Food: US vs UK — Muffin tryouts

by Brenda W. Clough

usuk A few weeks ago, I posted a link to the Ultimate British Muffin. Clearly a bake test was called for. I armed myself with some ‘strong’ flour (if they cannot raise high-gluten wheat in Britain then what have they been using for bread, all the years that grain could not be imported?) and this is the result.


photoWhy did my Ipad not focus properly? As you can see the result looks very much indeed like your Thomas’s English muffin from the packet. The actual muffin is firmer than the commercial variety, with a finer pattern of holes — these are not muffins that you can split with a fork. These are also nothing like the farm-market ‘artisanal’ muffins. They are better! When I do this again I will take care to roll the dough not quite so thin, so that slicing them in half will be easier.

Split, toasted and buttered, they are unutterably yum! Definitely better than the commercial article, with a yeasty genuine flavor. They toast up beautifully. I feel that the active dry yeast they use in the UK may be different from the American product — I don’t get a vigorous rising action, just sprinkling the packet of yeast onto the dry flour. Next time I will help the yeast along by dissolving it beforehand in a little warm water. I feel the dough is a little dry anyway.

The recipe calls for 8, but due to my over-aggressive rolling I got 10. Too many to eat at one sitting, and I cannot invite Lord Peter Wimsey to come and share them. But I am certain I can freeze them in a zip-loc bag for future reference. These are addictive. I may have spoiled myself for Thomas’s, for all time.



About Brenda Clough

Brenda W. Clough spent much of her childhood overseas, courtesy of the U.S. government. Her first fantasy novel, The Crystal Crown, was published by DAW in 1984. She has also written The Dragon of Mishbil (1985), The Realm Beneath (1986), and The Name of the Sun (1988). Her children’s novel, An Impossumble Summer (1992), is set in her own house in Virginia, where she lives in a cottage at the edge of a forest. Her novel How Like a God, available from BVC, was published by Tor Books in 1997, and a sequel, Doors of Death and Life, was published in May 2000. Her latest novels from Book View Cafe include Revise the World (2009) and Speak to Our Desires. Her novel A Most Dangerous Woman is being serialized by Serial Box. Her novel The River Twice is newly available from BVC.


Food: US vs UK — Muffin tryouts — 10 Comments

  1. My own muffin recipe is actually from an American book, Peter Reinhart’s Artisan Bread Every Day. And it doesn’t involve rolling out at all — the “dough” is actually a better, with more water than flour (by weight) and is ladled onto the griddle in crumpet rings.

    They freeze well, but they’re better fresh.

    It’s not that high-gluten wheat can’t be grown at all in the UK, but rather that it does better elsewhere. When shipping costs are expensive we can grow it in the UK and accept lower yields, but when shipping is cheap it makes no sense to do so.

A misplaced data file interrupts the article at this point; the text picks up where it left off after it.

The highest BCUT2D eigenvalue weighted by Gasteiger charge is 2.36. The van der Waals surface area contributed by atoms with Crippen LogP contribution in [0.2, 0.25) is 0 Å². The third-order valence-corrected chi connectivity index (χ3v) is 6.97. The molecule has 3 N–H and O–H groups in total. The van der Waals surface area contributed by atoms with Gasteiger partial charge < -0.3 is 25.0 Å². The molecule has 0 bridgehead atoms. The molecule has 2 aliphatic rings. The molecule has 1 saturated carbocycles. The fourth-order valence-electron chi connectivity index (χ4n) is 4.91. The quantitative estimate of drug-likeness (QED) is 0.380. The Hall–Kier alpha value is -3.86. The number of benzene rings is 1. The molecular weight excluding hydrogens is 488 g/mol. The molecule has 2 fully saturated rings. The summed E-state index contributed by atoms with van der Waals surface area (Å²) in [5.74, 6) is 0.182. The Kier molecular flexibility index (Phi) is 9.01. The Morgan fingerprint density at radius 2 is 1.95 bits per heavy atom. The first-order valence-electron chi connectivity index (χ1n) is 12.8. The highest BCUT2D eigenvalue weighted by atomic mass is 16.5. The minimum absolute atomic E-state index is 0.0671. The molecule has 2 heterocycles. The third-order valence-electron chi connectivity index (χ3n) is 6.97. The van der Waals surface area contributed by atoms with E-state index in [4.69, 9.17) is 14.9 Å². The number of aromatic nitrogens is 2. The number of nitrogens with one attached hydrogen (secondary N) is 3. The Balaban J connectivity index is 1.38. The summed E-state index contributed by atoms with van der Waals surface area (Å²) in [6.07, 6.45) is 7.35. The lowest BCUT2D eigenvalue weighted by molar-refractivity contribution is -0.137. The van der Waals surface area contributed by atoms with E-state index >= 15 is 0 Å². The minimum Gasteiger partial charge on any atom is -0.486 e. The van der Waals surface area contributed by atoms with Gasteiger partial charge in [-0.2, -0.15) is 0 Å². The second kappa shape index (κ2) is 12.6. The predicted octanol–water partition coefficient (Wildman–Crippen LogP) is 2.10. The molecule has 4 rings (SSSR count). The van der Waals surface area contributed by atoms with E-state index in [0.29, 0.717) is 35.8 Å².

2. Fast action yeast and active dried yeast are different – fast action aka quick aka easy blend goes straight into the flour, and if you need it for long enough and your dough is wet enough it gets released. Active dried yeast needs to bloom in water first.

  3. If you don’t want to freeze anything, the leftover (and preferably stale, actually) muffins are very useful as base for Eggs Benedict or a vegetarian version with cooked asparagus instead of ham or Canadian bacon (my husband’s idea to use two different leftovers in one dish–I have no idea what to call it). Hollandaise sauce is more readily absorbed by stale muffins.

  4. Made a second batch in which the dry active yeast got a little start in warm milk. They do rise better. The UK product is unavailable here in the US. But this should not be insuperable. I think I should just use more yeast. More experiments continue.

  5. Cake yeast is even better for a vigorous start. Not as easy to find as it used to be -I now get it from a local deli who gets it from one of the bakeries they shop from -they use it for their pizza’s so they have a regular order.
    Used to come in tablespoon sized cakes when the supermarkets stocked it. What I get now is in a 1 pound block.

    • Is that what I as a Britisher would call fresh yeast? We used to dither constantly when I was young, between that and dried yeast (which always needed fifteen minutes in warm liquid with a sweetener to wake up).

      I haven’t seen fresh yeast for an age, and not at all in the US. But there is still an observable difference between instant yeast, which is just mixed in with the flour etc, and active dry yeast, which does need wakening with water.

      • I am going to stick with active dry yeast, because to seek out fresh yeast is more trouble than it is worth. One full envelope of the dry stuff, softened in the milk, works fine. But next time I will add a little more, just to see what will happen. They could be a -little- puffier, right? My husband says that, as with the commercial muffins, they are far better when split with a fork, and to achieve this they do have to be of a reasonable thickness. These are SO much better than anything that I can buy, that I shall never buy a muffin again.

  6. If you have a microbrewery in the neighborhood, inquire for fresh yeast there, since it seems to be a by-product of the brewing process. I found this out when I went to a local farmer’s market that was just down the street from a tiny brewery (and discovered that they made birch beer, which I immediately became addicted to). The place I went to has since closed down, but maybe in your neighborhood, there are still some around.